You want the temperature of whatever you are refrigerating to remain constant. While it is possible to keep a product at a remarkably stable temperature, it is likely that the air temperature around it is not nearly so static.

Air vs. product temps
Look at this temperature graph over the course of a single day of an actual walk-in cooler containing perishable foods and controlled by a Freeaire® Cooler Controllertm. Two temperatures are precisely measured by digital temperature sensors connected to the controller. The blue line is the temperature (Fahrenheit) of the air inside the walk-in and the red line is the temperature of the product (in this case with a sensor put inside a bottle of water on a shelf). Every minute throughout the day, the controller records the temperatures measured by the sensors, each resulting line having its own story to tell.

You can see that every 20 minutes or so,  the air temperature fluctuates through a fairly predictable, repeating pattern. All day long, as the Cooler Controller’s thermostat switches the condensing unit on and off, the air temperature simply swings between about 35°F to 39°F.  The air in the room gets colder as it passes through the evaporator coils, which are cooled by the operation of the condensing unit’s compressor and condensing fans. There is a resulting rapid drop in the air temperature during the cooling cycle, ending at 36°, which is what is called the Set Point, when the compressor is switched off. The air continues to get colder as it passes through the evaporator coils as long as the fans keep operating.  When the fans do finally stop spinning, in this case three minutes after the compressor has stopped running, sometimes the air temperature bottoms out at around 35.5° and sometimes it falls all the way to 35°. Every cooling cycle is followed by a warming cycle as the air gradually warms up, and which ends at 39°, when the compressor is switched on again and the pattern is repeated.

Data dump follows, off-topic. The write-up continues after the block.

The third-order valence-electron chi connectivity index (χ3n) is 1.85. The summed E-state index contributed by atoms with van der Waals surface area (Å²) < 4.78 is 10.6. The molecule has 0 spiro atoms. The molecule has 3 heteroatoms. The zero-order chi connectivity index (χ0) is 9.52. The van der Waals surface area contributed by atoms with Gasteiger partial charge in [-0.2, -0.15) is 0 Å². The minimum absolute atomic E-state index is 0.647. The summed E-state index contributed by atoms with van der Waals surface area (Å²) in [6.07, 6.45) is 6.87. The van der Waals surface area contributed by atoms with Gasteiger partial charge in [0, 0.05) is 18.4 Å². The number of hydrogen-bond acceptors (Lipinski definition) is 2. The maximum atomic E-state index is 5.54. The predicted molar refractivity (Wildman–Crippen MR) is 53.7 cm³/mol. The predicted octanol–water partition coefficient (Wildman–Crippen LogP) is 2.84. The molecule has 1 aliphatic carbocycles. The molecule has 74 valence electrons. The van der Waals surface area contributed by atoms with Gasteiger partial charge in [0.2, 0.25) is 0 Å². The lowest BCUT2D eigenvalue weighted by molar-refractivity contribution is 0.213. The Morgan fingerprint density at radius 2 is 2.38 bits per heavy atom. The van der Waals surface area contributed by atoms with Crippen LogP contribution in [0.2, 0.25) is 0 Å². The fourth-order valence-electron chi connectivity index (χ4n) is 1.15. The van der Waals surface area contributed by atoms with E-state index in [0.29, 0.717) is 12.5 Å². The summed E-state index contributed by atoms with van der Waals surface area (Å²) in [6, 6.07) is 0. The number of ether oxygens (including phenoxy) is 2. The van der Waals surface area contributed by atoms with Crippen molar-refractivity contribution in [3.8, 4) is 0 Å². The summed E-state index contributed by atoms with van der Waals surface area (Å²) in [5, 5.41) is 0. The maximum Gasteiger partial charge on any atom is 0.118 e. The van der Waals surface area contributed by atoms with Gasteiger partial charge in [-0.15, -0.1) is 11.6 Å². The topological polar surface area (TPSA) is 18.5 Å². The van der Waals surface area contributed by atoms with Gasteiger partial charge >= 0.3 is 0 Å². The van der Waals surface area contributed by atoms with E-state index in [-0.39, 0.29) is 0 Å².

There is also one large spike in the graph of the air temperature during the single defrost cycle of the day (around 1 o’clock in the afternoon), in which the evaporator coils are allowed to warm to just slightly above the air temperature to ensure that all frost on the coil is melted.

Over the course of the day, the air temperature varies almost 8°, from a minimum of 35.0° to a maximum of 42.9° during the defrost cycle.

Meanwhile, the red line shows that the product temperature is much more stable than the air temperature, as it is never varies more than 1/2 of one degree, from 37.3° to 37.8°, even during the defrost cycle. The reason why the product temperature is steadier is that air is not a particularly good medium for rapidly transferring heat or cold.  Unlike a denser fluid like water, a gas like air has less mass per unit of volume and that mass has less contact with things that it surrounds. Consequently, the cold from the air is only slowly transferred to the product. On the positive side, the cold in the product is also somewhat slow to be transferred to the air once it is removed from the walk-in cooler and is let to stand in the warm air of the store.  A hand wrapped around a bottle of cold soda will warm the soda more quickly, but by that time, the soda is probably rapidly being consumed and warmed in the drinker’s stomach.

As long as the product remains on the shelf inside the walk-in and was surrounded by air only a little bit colder than itself, its temperature varied very little. That is as it should be, since the whole reason for refrigeration in the first place is to keep the product as close as possible to a particular desired temperature. The product never came close to freezing (32°), which can damage both the product and its container, or to 40°, which is usually considered the maximum safe temperature for the storage of perishable food.  The product was always safe and ready for sale.